Roundabout Signs LLC, a Colorado Springs-based business that imports authentic foreign road signs to sell for decorative purposes, has been known to cause headaches for government officials unsure how to categorize its product.

“On one hand it qualifies as aluminum, but it’s not just raw aluminum, and it didn’t really qualify as artwork,” co-owner Ben Kwitek said. “They didn’t quite know where to fit it, and when governments don’t know where something fits, it makes it harder because they like having a form and a box for everything.”

Roundabout Signs, opened in 2005, is much like its co-owner in that regard. Kwitek, a Springs native and instructor for UCCS’ Bachelor of Innovation program, dropped out of high school at age 16 and started college at Colorado State University.

The “serial inventor” earned his bachelor’s degree in business and political science by age 19, with a master’s in public administration from the University of Colorado following a year later. He also has a doctorate in management from Colorado State University, and studied innovation and intellectual property at the Harvard Business School.

“My grandfather was an inventor and my dad was really innovative, so it was always in the blood a bit — that you’ve got to think different. Why would you want to work for somebody else when you can create your own opportunities and work for yourself?” Kwitek said. “That’s always been my view. I think I’ve always been a bit anti-establishment.”

Kwitek’s lifelong love of cars blossomed into something more when he was in Germany working on a project with BMW. The white circular signs lining the sides of the German Autobahns, with their diagonal black lines that indicated “No Speed Limit,” called to his inner rule-breaker.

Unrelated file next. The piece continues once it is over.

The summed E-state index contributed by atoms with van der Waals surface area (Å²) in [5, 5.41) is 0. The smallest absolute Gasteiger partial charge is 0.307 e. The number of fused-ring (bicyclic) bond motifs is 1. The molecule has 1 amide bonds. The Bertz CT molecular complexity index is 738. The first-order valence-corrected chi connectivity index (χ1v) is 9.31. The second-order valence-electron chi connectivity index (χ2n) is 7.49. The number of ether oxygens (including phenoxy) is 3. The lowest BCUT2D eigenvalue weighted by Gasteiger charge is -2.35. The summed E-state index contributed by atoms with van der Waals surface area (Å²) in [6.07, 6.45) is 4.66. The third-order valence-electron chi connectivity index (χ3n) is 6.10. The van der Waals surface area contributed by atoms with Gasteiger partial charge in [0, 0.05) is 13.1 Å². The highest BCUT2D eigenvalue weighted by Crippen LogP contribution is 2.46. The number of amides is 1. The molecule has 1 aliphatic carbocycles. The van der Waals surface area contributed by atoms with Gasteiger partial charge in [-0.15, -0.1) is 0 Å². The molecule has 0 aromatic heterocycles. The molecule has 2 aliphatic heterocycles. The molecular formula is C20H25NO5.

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“For somebody who has always loved cars, there’s nothing better than being in Germany driving a BMW on a section of the Autobahn that says, ‘No Speed Limit,’” Kwitek said. “I liked the philosophy of it — the no limits to life kind of thing. Why should people tell you what to do? You should design your own limits.”

Kwitek wanted a sign for his office, a notion that his German friends quickly dispelled. The signs weren’t for sale, and obviously stealing one would land him in a German prison — a place he definitely did not want to go, his friends joked.

When Kwitek returned to Colorado Springs, he reconnected with friend Bruce McGrew, a fellow entrepreneur and car enthusiast who shared his fascination with the “No Speed Limit” signs. The two men decided to start Roundabout Signs LLC, with the sole mission of importing authentic German road signs and selling them to other car fanatics.

Since receiving the green light from the German government, as well as U.S. Customs and Border Protections, Kwitek and McGrew have sold thousands of signs to clientele that include racecar driver Mario Andretti, actors Patrick Dempsey and Nicole Kidman, and TV host Jay Leno.

“We’ve had a lot of fun customers because we’re such a niche business,” Kwitek said.

Products consist mostly of German road signs, although authentic Australian “Kangaroo Crossing” and Dutch “Water Hazard/Cliff Ahead” signs also are available on the company’s website, roundaboutsigns.com.

The signs function not only as decorative pieces, but as conversation starters in a world where traditional face-to-face communication has largely fallen by the wayside, Kwitek said.

“One of the reasons I think people buy our signs is, when you invite somebody over to your house, it’s an immediate story. Either they recognize it, or they don’t know what it is and they say, ‘What is that?’” Kwitek said. “It’s really a conversation starter that I think, in this age of social media, people are craving. They want to have interesting, unique things to tell their friends about.”